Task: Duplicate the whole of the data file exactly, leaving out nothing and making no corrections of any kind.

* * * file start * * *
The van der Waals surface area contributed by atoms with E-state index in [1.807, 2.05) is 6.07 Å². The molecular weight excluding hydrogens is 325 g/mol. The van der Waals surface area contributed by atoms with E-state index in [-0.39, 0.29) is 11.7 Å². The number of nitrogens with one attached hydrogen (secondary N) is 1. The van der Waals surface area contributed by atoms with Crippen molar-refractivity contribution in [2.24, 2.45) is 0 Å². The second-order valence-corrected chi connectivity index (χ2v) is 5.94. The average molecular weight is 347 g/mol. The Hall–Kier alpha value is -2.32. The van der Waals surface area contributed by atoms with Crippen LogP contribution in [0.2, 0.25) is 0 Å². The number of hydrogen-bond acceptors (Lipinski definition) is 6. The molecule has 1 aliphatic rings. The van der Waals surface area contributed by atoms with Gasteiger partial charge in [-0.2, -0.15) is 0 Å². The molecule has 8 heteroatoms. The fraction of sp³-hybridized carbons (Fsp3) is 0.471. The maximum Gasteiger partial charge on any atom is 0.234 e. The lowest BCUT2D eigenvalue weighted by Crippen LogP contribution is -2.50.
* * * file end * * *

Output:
The van der Waals surface area contributed by atoms with E-state index in [1.807, 2.05) is 6.07 Å². The molecular weight excluding hydrogens is 325 g/mol. The van der Waals surface area contributed by atoms with E-state index in [-0.39, 0.29) is 11.7 Å². The number of nitrogens with one attached hydrogen (secondary N) is 1. The van der Waals surface area contributed by atoms with Crippen molar-refractivity contribution in [2.24, 2.45) is 0 Å². The second-order valence-corrected chi connectivity index (χ2v) is 5.94. The average molecular weight is 347 g/mol. The Hall–Kier alpha value is -2.32. The van der Waals surface area contributed by atoms with Crippen LogP contribution in [0.2, 0.25) is 0 Å². The number of hydrogen-bond acceptors (Lipinski definition) is 6. The molecule has 1 aliphatic rings. The van der Waals surface area contributed by atoms with Gasteiger partial charge in [-0.2, -0.15) is 0 Å². The molecule has 8 heteroatoms. The fraction of sp³-hybridized carbons (Fsp3) is 0.471. The maximum Gasteiger partial charge on any atom is 0.234 e. The lowest BCUT2D eigenvalue weighted by Crippen LogP contribution is -2.50.